Firstly, the dose concentration can be enhanced by positioning a diseased part in the location of the Bragg peak (the peak of the imparted dose), which is a characteristic of a charged particle beam. Moreover, because heavy particles, which are heavier than protons, are very likely to travel in a straight line in the body, they are unlikely to bounce off other atoms in the body. This characteristic makes it possible to irradiate tumors adjacent to vital organs.
In addition, the biological effect of a heavy particle beam is large: approximately two to three times larger than that of conventional radiations and proton beams. Owing to this characteristic, heavy ion radiotherapy can be completed in a shorter time, and can be expected to exert a therapeutic effect on radiation-resistant cancer that is difficult to treat with any conventional radiation.

(Reference: What is heavy ion radiotherapy? and Differences from conventional radiotherapy)

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How long does it take to complete the therapy?

Characteristically, heavy ion radiotherapy is much shorter than ordinary radiotherapy.
For example, the lungs or liver can be treated in a short time of one day for one treatment or two days for two treatments (estimated), and treatment of the head and neck, bone and soft tissue, prostate, and other sites requires not more than three weeks for twelve treatments (estimated). Thus, heavy ion radiotherapy enables the patient to return to society early.

(Reference: Benefits of heavy ion radiotherapy)

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Does the patient have to stay in the hospital?

The patient can go to the hospital regularly as an outpatient, because heavy ion radiotherapy itself puts no strain on the body.

(Reference: Flow of the therapy)

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How much does it cost?

Heavy ion radiotherapy carries a uniform cost of about 4 million yen, irrespective of the site of cancer or the frequency of irradiation. There are additional separate charges for scans, hospitalization, drugs, and so on. Patients from overseas who hope to receive heavy ion radiotherapy can obtain rough estimates of the therapy cost through their international medical coordinator.
For details, please inquire via the Inquiries page.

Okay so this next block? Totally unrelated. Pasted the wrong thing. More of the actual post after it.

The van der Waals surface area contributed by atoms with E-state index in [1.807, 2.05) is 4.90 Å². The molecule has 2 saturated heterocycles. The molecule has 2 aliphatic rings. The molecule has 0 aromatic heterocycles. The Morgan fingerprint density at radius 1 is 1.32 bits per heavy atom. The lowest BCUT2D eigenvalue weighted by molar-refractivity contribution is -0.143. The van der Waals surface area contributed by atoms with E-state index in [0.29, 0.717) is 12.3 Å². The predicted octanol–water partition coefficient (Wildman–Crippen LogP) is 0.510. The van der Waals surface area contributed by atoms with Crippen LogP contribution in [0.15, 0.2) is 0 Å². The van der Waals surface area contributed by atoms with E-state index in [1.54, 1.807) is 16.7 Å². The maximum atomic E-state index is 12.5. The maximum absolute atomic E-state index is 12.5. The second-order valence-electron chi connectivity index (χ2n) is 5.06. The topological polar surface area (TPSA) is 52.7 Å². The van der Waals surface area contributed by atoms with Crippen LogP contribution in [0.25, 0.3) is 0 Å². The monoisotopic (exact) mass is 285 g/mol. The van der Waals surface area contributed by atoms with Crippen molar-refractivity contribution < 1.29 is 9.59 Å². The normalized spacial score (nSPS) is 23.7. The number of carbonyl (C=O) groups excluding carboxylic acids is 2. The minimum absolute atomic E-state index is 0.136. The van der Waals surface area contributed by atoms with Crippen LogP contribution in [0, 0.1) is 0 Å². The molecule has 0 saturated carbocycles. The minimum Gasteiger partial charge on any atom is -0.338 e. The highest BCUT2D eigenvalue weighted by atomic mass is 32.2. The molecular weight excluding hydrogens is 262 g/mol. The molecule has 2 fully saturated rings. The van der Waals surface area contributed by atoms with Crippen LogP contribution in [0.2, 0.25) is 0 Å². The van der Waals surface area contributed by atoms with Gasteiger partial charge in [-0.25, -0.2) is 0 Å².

(Reference: Cost of the therapy)

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Does the therapy have side effects (cause adverse reactions)?

The side effects of heavy ion radiotherapy, if any, can be considered to be much lighter than those of regular radiotherapy.
However, depending on the site treated, it cannot be said that there are no adverse reactions at all. In addition, symptoms due to adverse reactions and their degree of severity depend on the site of the cancer, the irradiation direction, the therapeutic dose, individual differences, and so on.
Therefore, the doctor will provide the patient with documents and the like which provide detailed explanations as to potential adverse reactions, countermeasures against them, and so on, and the patient is to understand these matters well before providing informed consent to undergo the therapy.

(Reference: What is heavy ion radiotherapy?)

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How long does it take to complete a single treatment?

The treatment time depends on the treatment site. Most of the treatment time is spent on preparatory work: determination of the irradiation site, and fixing the position of the body. The irradiation time itself is estimated at approximately one to three minutes. A single treatment takes approximately fifteen to thirty minutes in total.

(Reference: Benefits of heavy ion radiotherapy)

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Does the patient feel pain and/or heat due to the therapy?

No. The irradiation itself causes no pain or heat. However, during the irradiation or for some time afterward, if the skin or mucosa is irradiated, the patient may feel temporary soreness and/or heat due to inflammation. These symptoms can be alleviated with a drug such as an ointment.

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Does the therapy cause hair loss?

Radiation (such as a heavy particle beam) affects only the irradiated area: irradiation of the chest or abdomen cannot cause loss of hair on the head. If radiation passes through an area with hair during head or neck cancer treatment, there may be temporary hair loss in that area only.

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Please tell me about the flow of the therapy.

Please see Flow of the therapy.

(Reference: Flow of the therapy)

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Inquiries

Please click here to inquire about heavy ion radiotherapy.

Inquiries